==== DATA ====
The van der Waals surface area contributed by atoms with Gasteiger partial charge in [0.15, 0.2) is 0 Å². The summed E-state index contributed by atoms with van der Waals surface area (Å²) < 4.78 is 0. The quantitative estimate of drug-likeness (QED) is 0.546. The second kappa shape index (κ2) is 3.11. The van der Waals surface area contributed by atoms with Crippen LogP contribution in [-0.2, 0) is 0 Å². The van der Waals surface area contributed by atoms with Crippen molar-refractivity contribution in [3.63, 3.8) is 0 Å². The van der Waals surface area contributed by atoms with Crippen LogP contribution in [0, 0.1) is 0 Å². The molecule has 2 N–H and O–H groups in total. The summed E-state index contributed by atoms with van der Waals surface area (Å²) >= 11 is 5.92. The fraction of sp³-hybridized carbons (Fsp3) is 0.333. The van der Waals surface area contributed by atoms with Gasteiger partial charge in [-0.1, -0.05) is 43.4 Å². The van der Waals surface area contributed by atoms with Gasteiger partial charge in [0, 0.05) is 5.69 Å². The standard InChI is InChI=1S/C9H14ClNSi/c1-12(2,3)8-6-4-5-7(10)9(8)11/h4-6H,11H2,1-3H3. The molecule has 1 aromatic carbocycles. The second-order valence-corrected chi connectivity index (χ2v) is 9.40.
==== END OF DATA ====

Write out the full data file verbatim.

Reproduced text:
The van der Waals surface area contributed by atoms with Gasteiger partial charge in [0.15, 0.2) is 0 Å². The summed E-state index contributed by atoms with van der Waals surface area (Å²) < 4.78 is 0. The quantitative estimate of drug-likeness (QED) is 0.546. The second kappa shape index (κ2) is 3.11. The van der Waals surface area contributed by atoms with Crippen LogP contribution in [-0.2, 0) is 0 Å². The van der Waals surface area contributed by atoms with Crippen molar-refractivity contribution in [3.63, 3.8) is 0 Å². The van der Waals surface area contributed by atoms with Crippen LogP contribution in [0, 0.1) is 0 Å². The molecule has 2 N–H and O–H groups in total. The summed E-state index contributed by atoms with van der Waals surface area (Å²) >= 11 is 5.92. The fraction of sp³-hybridized carbons (Fsp3) is 0.333. The van der Waals surface area contributed by atoms with Gasteiger partial charge in [-0.1, -0.05) is 43.4 Å². The van der Waals surface area contributed by atoms with Gasteiger partial charge in [0, 0.05) is 5.69 Å². The standard InChI is InChI=1S/C9H14ClNSi/c1-12(2,3)8-6-4-5-7(10)9(8)11/h4-6H,11H2,1-3H3. The molecule has 1 aromatic carbocycles. The second-order valence-corrected chi connectivity index (χ2v) is 9.40.